Heavy rain, wild winds and damaging hail stones have lashed Australia's east coast overnight, with severe thunderstorms storms set to continue throughout the week.
Queensland, News South Wales and Victoria were all blasted with 70km/h gusts causing flash flooding, upturned trees, and leaving thousands of homes without power.
Meteorologists say the conditions are a result of La Nina climate cycle which will make the upcoming summer months hotter and wetter than usual.
For the past 24 hours members of SES have been in Tumbarumba, near the NSW-Victoria border (pictured) helping with flood Rescues
Singleton SES members in the NSW Hunter Valley were called out after reports of severe storm damage (picuted, a caravan is destroyed after wind lifted off several roofs in the park)
The weather map shows forecast for Sydney on Monday, with severe winds set to continue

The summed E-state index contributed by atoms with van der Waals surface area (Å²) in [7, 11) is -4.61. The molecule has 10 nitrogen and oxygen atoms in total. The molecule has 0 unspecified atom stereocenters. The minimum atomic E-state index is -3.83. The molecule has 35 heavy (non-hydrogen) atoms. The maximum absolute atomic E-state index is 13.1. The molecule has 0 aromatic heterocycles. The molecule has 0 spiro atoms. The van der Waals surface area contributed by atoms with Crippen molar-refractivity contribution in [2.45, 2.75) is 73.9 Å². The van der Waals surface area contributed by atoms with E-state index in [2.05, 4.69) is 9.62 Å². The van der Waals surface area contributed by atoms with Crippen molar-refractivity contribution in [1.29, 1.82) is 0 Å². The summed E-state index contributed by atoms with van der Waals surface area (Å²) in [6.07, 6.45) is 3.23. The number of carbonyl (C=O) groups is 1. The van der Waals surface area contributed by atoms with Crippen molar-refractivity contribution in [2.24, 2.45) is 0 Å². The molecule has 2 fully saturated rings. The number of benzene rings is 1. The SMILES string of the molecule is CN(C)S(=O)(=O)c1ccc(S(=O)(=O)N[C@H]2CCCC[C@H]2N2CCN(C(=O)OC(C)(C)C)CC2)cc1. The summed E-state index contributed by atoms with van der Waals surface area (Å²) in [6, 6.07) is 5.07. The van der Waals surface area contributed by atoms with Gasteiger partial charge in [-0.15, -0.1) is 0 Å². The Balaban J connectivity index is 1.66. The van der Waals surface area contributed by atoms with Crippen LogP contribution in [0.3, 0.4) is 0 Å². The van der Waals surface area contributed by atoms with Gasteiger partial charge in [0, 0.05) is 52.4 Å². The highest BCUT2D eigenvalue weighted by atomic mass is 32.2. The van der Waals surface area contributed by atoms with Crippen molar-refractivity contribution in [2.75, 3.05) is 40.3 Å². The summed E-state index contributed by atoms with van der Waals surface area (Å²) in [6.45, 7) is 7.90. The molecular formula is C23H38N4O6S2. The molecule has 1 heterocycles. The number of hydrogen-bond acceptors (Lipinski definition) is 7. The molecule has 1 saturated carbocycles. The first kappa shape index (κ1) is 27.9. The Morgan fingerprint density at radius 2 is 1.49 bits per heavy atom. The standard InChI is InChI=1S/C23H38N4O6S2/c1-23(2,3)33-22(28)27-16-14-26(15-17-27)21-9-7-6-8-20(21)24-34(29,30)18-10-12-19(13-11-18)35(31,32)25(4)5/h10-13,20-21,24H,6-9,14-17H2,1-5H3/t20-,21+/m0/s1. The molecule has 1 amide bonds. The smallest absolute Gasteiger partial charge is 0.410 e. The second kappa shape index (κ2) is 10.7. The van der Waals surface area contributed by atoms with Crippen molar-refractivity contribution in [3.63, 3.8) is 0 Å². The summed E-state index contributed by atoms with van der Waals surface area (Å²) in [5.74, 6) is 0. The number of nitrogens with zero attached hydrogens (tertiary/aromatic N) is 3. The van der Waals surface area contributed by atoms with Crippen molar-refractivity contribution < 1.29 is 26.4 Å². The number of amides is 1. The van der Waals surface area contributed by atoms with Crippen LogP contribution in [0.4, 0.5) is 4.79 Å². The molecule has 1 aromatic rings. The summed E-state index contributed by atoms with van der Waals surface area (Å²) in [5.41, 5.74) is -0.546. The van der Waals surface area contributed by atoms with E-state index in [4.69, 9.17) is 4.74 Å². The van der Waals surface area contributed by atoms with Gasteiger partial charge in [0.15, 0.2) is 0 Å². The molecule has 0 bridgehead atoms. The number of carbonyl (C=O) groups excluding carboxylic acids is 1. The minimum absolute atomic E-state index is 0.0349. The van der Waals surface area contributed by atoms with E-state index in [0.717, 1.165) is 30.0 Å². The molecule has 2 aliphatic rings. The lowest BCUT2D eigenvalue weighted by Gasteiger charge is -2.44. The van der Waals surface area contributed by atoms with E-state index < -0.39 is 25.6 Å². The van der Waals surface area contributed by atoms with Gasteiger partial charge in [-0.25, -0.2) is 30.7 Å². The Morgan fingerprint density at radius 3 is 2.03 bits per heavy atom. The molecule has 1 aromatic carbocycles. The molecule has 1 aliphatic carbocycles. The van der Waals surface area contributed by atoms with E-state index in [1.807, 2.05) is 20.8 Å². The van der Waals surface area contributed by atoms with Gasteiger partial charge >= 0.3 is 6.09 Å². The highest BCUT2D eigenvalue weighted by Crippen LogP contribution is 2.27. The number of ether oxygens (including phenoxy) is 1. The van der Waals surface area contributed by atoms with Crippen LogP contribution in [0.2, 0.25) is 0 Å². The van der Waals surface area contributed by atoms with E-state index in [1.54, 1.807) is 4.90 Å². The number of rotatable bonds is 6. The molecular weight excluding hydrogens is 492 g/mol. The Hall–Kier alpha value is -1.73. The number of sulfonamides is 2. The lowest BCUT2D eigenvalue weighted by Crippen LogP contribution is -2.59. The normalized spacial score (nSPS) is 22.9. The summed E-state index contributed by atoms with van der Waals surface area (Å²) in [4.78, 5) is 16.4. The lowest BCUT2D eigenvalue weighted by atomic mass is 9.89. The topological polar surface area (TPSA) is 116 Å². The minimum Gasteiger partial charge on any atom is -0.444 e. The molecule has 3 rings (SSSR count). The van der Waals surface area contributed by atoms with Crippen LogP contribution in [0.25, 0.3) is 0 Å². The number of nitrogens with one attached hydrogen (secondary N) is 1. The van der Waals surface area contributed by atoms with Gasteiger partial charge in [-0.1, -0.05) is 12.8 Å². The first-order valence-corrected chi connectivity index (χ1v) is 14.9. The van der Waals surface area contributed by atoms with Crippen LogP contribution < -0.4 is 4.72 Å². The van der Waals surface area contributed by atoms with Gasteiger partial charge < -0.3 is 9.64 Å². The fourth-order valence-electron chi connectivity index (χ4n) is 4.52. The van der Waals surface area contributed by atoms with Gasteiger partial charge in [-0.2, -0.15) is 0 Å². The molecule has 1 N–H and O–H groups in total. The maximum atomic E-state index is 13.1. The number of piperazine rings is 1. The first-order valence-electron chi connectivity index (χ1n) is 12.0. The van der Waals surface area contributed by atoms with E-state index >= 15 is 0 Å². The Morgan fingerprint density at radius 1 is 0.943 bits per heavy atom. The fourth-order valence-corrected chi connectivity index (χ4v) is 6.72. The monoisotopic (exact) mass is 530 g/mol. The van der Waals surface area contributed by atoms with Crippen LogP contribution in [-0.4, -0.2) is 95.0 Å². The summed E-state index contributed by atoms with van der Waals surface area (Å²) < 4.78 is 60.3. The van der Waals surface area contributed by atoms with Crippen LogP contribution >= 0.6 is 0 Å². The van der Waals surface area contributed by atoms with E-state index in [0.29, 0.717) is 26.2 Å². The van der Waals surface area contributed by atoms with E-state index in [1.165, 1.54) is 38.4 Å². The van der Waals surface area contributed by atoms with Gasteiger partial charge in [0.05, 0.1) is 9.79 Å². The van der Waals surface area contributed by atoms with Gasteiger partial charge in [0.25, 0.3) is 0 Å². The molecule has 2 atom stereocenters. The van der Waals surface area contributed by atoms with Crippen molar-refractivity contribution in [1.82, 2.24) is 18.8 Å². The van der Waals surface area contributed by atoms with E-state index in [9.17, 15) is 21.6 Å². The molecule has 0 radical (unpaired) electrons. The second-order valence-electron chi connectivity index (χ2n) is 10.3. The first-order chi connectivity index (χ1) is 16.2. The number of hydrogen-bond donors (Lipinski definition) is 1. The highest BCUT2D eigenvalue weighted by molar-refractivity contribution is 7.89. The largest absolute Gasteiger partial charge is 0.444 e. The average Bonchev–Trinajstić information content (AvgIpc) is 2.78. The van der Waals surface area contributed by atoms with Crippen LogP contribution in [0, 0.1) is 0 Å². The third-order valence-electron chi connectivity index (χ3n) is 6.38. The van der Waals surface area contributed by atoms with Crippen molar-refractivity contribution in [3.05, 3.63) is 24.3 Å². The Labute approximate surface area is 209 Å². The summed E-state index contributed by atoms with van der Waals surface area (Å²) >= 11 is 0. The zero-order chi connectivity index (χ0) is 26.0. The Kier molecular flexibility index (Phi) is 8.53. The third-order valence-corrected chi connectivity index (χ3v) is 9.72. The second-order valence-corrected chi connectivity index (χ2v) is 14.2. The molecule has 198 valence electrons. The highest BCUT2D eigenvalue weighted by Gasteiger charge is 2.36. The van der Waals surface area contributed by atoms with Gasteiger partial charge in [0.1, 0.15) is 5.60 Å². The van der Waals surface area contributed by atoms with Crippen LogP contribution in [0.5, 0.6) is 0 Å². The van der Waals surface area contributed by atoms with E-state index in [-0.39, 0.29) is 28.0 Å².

'There are two low pressure troughs at play. Sydney can expect to more rain through this morning until it starts to ease in the afternoon,' Weatherzone forecaster Ben Domensino told Chanel Nine's Today show.
'The low pressure trough in south-east Queensland could cause severe storms today, and again tomorrow. There will be some easing in the middle of the week, but this weekend another trough moves in.'
'This a fingerprint of La Nina - the big climate driver in the Pacific Ocean. As of the rain that fell in the last 24 hours, Sydney has now reached I think annual average for the year. With two months left to go. And they join Melbourne and Canberra which have already reached their annual averages as well.'